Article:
Did you notice I didn’t say “sit?” Good human, we’re training your dog not to jump, “sit” isn’t the only route to prevent your dog from jumping.
STEP TWO: Repeat the exercise three more times. On the fourth repetition, say “yes” but only reinforce your dog if his paws never make contact with any part of you. Otherwise, you’re training your dog to jump then stop jumping (rather than not jump at all.)
If you play tug, fetch, or other games where your dog jumps around, that’s totally fine—provided his paws don’t touch you. If your rules are consistent, your pup will learn faster. Your dog will figure out that he’s rewarded when his paws don’t touch you but he’s not rewarded if his paws do touch you. Practice this game five times a day, that’s it. If you practice too much, your dog will become too aroused and may struggle to calm himself down again.
Include Dog Lovers
Maybe your dog has figured out not to jump on you. However, when he hears DING DONG, he races to the door so quickly that he slides into your guests then immediately pounces and bounces while you utter “sorry, sorry, sorry.” Or, perhaps, he pulls so hard on leash when there’s a person ahead of you that you’re afraid he’s going to choke himself.
Once you’ve practiced in your living room, include other people so he learns to listen in the presence of other people.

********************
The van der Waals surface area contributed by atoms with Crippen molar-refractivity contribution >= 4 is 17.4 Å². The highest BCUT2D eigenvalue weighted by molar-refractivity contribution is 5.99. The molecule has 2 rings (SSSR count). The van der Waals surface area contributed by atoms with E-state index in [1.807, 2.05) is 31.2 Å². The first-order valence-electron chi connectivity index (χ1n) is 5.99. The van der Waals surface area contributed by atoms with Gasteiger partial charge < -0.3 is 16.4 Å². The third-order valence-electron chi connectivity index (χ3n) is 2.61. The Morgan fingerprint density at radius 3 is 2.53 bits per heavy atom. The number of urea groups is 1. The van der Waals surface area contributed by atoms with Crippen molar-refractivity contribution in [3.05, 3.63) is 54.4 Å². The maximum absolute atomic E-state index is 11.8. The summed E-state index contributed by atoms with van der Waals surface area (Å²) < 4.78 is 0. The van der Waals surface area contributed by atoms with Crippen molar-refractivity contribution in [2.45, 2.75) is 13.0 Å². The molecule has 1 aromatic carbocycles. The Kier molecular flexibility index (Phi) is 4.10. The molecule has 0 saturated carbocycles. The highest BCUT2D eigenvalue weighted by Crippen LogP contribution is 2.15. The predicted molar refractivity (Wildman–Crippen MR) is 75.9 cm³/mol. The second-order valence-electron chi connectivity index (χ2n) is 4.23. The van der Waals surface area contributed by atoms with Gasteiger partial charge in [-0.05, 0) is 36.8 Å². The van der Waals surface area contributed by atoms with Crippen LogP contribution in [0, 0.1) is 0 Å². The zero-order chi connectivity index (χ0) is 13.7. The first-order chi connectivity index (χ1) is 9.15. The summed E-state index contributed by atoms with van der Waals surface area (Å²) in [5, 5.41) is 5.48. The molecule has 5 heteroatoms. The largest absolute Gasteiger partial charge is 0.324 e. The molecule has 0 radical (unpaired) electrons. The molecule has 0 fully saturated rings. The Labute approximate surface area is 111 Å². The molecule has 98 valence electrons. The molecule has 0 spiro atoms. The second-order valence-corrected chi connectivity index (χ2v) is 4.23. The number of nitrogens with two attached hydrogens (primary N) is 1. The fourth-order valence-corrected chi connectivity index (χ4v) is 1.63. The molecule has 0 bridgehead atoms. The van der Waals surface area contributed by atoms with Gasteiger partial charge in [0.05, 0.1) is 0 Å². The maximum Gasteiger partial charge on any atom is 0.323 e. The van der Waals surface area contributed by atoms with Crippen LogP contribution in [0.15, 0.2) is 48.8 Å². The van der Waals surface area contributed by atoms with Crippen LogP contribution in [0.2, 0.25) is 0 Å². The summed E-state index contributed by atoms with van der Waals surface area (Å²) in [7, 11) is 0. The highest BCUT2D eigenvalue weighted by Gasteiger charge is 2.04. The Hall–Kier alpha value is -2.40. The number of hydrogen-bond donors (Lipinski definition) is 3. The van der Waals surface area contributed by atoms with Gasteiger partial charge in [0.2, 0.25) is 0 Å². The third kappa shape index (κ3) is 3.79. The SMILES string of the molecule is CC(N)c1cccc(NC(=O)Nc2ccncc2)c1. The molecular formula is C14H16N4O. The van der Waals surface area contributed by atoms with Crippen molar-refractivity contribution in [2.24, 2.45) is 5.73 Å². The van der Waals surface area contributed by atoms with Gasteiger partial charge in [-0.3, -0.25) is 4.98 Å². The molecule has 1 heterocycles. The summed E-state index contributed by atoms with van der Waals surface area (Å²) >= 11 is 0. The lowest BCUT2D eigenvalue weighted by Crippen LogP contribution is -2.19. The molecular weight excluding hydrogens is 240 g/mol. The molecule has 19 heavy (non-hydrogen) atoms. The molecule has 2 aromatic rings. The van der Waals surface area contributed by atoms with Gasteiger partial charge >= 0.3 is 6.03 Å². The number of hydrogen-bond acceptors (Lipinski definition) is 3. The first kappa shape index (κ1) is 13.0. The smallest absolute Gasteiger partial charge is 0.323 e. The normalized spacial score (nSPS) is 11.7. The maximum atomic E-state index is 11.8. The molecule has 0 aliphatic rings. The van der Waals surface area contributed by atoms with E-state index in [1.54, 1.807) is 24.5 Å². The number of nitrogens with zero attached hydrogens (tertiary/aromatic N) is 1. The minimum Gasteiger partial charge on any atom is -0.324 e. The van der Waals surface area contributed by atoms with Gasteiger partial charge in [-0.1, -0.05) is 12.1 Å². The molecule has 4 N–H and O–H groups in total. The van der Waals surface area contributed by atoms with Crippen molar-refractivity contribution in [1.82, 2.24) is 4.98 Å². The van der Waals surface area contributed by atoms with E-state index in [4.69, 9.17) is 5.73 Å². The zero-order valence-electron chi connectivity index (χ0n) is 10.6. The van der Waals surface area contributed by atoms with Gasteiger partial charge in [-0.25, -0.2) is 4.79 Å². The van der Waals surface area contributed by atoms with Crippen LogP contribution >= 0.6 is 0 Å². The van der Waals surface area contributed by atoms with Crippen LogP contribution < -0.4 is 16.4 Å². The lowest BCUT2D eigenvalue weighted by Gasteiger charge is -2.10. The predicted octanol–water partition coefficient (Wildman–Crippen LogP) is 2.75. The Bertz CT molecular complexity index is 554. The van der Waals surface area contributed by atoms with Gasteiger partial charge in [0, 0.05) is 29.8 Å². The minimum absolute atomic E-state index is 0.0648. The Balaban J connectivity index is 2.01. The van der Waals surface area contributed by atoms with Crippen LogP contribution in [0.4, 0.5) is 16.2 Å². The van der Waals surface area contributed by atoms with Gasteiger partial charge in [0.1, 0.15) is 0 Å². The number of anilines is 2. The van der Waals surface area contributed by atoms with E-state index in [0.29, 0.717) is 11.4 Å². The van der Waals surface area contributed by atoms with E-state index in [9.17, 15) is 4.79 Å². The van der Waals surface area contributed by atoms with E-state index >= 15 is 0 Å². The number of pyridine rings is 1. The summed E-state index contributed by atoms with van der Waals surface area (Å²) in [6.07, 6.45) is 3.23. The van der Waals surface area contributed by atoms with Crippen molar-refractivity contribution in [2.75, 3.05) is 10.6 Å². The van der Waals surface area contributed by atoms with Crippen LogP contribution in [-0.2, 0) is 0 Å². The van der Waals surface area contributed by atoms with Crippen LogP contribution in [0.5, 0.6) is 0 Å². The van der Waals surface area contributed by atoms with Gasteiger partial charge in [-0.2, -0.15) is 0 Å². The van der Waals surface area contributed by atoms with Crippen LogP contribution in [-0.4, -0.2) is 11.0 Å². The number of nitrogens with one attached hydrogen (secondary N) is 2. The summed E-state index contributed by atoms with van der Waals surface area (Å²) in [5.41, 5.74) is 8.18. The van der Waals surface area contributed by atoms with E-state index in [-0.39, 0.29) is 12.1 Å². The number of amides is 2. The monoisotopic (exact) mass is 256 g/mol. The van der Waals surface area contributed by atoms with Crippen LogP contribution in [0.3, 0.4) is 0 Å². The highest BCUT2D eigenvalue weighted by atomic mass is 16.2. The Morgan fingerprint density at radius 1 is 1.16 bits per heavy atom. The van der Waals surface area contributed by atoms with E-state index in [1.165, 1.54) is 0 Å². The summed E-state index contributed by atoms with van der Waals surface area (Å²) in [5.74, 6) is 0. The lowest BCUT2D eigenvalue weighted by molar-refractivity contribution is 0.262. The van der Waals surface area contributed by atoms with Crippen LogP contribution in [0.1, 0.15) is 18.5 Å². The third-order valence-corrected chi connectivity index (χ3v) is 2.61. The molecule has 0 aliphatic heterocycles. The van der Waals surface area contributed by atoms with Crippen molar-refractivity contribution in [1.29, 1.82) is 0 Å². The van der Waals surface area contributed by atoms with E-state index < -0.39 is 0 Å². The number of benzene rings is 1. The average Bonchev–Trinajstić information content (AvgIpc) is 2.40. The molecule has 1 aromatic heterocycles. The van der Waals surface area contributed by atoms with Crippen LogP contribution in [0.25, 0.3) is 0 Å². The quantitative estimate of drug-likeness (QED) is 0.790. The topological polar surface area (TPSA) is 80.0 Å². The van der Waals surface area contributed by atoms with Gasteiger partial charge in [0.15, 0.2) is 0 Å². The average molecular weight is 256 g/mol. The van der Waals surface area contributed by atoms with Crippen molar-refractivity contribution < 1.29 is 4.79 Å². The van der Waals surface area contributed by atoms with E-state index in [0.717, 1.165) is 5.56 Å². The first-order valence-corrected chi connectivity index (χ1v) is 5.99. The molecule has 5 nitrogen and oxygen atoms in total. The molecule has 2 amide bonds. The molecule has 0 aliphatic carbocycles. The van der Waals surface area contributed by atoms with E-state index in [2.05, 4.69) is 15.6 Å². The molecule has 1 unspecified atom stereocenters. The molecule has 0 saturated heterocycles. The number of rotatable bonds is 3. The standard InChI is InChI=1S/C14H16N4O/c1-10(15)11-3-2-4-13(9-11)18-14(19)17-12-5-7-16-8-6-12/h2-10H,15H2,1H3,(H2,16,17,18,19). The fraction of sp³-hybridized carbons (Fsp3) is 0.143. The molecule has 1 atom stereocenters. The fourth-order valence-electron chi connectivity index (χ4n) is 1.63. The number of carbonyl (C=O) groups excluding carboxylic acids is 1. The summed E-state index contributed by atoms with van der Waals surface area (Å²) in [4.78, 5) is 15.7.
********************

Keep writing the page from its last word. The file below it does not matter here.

STEP THREE: Repeat the above exercise with every dog-loving friend and family member. Before your guest arrives, tell her that you’re training your dog not to jump so you can reinforce him for every good choice, every step of the way—DING DING, you open the door, your friend walks in, takes off her shoes, and walks to your sofa. Humans like to lump activities together but every small movement and sound is an opportunity to reward your dog for calm behavior.
Use the most amazing treats ever (save special treats for training, so they’re more valuable). EVERY time your dog’s paws (all of them) touch the ground, say “yes” and reinforce him. If the weather is nice, you may be able to persuade your friend to leave your house and return a few times, giving your dog more opportunities to practice good behavior in real-life settings. During every repetition, say “yes” and reward for all good behavior which includes not jumping, not pawing, and not nipping. Too often, people shout “sit” over and over again, but if your dog can’t calm himself enough to keep his paws on the ground, he won’t succeed at “sitting.”